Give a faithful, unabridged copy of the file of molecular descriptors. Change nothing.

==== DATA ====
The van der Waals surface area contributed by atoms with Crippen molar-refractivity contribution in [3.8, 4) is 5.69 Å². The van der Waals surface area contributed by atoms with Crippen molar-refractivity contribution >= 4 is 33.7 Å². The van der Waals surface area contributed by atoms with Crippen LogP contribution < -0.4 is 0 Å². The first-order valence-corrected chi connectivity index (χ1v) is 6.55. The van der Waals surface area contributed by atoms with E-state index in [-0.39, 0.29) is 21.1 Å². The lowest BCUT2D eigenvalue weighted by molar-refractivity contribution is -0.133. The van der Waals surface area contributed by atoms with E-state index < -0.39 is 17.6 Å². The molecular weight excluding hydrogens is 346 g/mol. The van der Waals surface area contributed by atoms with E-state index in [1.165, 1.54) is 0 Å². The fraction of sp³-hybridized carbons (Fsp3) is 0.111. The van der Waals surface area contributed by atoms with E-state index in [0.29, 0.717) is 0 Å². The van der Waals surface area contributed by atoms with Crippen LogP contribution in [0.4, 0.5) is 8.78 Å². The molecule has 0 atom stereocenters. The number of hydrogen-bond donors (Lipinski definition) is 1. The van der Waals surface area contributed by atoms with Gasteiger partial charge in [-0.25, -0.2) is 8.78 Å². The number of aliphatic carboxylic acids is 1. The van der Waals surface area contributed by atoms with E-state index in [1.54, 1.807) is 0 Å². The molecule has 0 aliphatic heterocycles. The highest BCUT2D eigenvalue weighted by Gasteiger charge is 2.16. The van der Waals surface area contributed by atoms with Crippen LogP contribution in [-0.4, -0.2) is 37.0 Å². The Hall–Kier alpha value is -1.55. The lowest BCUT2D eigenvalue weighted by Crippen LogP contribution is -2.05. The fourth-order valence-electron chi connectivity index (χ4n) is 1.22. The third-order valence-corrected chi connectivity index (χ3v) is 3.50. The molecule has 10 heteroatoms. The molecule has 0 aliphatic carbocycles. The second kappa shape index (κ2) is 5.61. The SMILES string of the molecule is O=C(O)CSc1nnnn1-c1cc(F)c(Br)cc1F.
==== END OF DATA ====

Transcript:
The van der Waals surface area contributed by atoms with Crippen molar-refractivity contribution in [3.8, 4) is 5.69 Å². The van der Waals surface area contributed by atoms with Crippen molar-refractivity contribution >= 4 is 33.7 Å². The van der Waals surface area contributed by atoms with Crippen LogP contribution < -0.4 is 0 Å². The first-order valence-corrected chi connectivity index (χ1v) is 6.55. The van der Waals surface area contributed by atoms with E-state index in [-0.39, 0.29) is 21.1 Å². The lowest BCUT2D eigenvalue weighted by molar-refractivity contribution is -0.133. The van der Waals surface area contributed by atoms with E-state index < -0.39 is 17.6 Å². The molecular weight excluding hydrogens is 346 g/mol. The van der Waals surface area contributed by atoms with E-state index in [1.165, 1.54) is 0 Å². The fraction of sp³-hybridized carbons (Fsp3) is 0.111. The van der Waals surface area contributed by atoms with E-state index in [0.29, 0.717) is 0 Å². The van der Waals surface area contributed by atoms with Crippen LogP contribution in [0.4, 0.5) is 8.78 Å². The molecule has 0 atom stereocenters. The number of hydrogen-bond donors (Lipinski definition) is 1. The van der Waals surface area contributed by atoms with Gasteiger partial charge in [-0.25, -0.2) is 8.78 Å². The number of aliphatic carboxylic acids is 1. The van der Waals surface area contributed by atoms with E-state index in [1.54, 1.807) is 0 Å². The molecule has 0 aliphatic heterocycles. The highest BCUT2D eigenvalue weighted by Gasteiger charge is 2.16. The van der Waals surface area contributed by atoms with Crippen LogP contribution in [-0.4, -0.2) is 37.0 Å². The Hall–Kier alpha value is -1.55. The lowest BCUT2D eigenvalue weighted by Crippen LogP contribution is -2.05. The fourth-order valence-electron chi connectivity index (χ4n) is 1.22. The third-order valence-corrected chi connectivity index (χ3v) is 3.50. The molecule has 10 heteroatoms. The molecule has 0 aliphatic carbocycles. The second kappa shape index (κ2) is 5.61. The SMILES string of the molecule is O=C(O)CSc1nnnn1-c1cc(F)c(Br)cc1F.